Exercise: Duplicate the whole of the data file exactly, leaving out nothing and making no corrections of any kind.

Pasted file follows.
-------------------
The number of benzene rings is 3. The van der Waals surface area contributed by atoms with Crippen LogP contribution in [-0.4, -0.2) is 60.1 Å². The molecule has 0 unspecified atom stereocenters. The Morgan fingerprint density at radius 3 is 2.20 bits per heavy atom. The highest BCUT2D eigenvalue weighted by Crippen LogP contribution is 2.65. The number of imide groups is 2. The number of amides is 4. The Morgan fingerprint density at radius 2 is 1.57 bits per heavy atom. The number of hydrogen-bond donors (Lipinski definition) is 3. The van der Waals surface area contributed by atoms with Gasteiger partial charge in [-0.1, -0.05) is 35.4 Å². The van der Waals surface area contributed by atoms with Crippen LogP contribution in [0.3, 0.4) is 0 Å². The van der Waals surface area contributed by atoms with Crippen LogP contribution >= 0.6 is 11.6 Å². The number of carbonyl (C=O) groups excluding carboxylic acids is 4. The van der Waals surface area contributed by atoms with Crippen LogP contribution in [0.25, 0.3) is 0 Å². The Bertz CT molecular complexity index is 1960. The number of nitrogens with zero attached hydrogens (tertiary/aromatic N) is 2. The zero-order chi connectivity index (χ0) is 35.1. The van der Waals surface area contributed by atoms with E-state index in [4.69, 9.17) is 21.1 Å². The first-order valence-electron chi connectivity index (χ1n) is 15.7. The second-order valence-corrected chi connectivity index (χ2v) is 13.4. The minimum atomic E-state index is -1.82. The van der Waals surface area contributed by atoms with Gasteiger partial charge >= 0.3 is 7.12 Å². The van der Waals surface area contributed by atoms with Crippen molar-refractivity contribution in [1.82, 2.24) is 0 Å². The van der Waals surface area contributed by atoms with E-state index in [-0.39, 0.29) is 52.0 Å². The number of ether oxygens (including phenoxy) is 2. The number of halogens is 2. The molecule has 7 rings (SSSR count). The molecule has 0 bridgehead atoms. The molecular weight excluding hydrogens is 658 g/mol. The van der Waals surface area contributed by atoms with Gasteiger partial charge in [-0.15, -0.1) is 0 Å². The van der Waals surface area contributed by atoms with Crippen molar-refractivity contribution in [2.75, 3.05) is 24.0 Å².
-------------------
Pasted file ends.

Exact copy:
The number of benzene rings is 3. The van der Waals surface area contributed by atoms with Crippen LogP contribution in [-0.4, -0.2) is 60.1 Å². The molecule has 0 unspecified atom stereocenters. The Morgan fingerprint density at radius 3 is 2.20 bits per heavy atom. The highest BCUT2D eigenvalue weighted by Crippen LogP contribution is 2.65. The number of imide groups is 2. The number of amides is 4. The Morgan fingerprint density at radius 2 is 1.57 bits per heavy atom. The number of hydrogen-bond donors (Lipinski definition) is 3. The van der Waals surface area contributed by atoms with Gasteiger partial charge in [-0.1, -0.05) is 35.4 Å². The van der Waals surface area contributed by atoms with Crippen LogP contribution in [0.3, 0.4) is 0 Å². The van der Waals surface area contributed by atoms with Crippen LogP contribution >= 0.6 is 11.6 Å². The number of carbonyl (C=O) groups excluding carboxylic acids is 4. The van der Waals surface area contributed by atoms with Crippen LogP contribution in [0.25, 0.3) is 0 Å². The Bertz CT molecular complexity index is 1960. The number of nitrogens with zero attached hydrogens (tertiary/aromatic N) is 2. The zero-order chi connectivity index (χ0) is 35.1. The van der Waals surface area contributed by atoms with E-state index in [4.69, 9.17) is 21.1 Å². The first-order valence-electron chi connectivity index (χ1n) is 15.7. The second-order valence-corrected chi connectivity index (χ2v) is 13.4. The minimum atomic E-state index is -1.82. The van der Waals surface area contributed by atoms with Gasteiger partial charge >= 0.3 is 7.12 Å². The van der Waals surface area contributed by atoms with Crippen molar-refractivity contribution in [1.82, 2.24) is 0 Å². The van der Waals surface area contributed by atoms with E-state index in [-0.39, 0.29) is 52.0 Å². The number of ether oxygens (including phenoxy) is 2. The number of halogens is 2. The molecule has 7 rings (SSSR count). The molecule has 0 bridgehead atoms. The molecular weight excluding hydrogens is 658 g/mol. The van der Waals surface area contributed by atoms with Gasteiger partial charge in [-0.15, -0.1) is 0 Å². The van der Waals surface area contributed by atoms with Crippen molar-refractivity contribution in [2.75, 3.05) is 24.0 Å².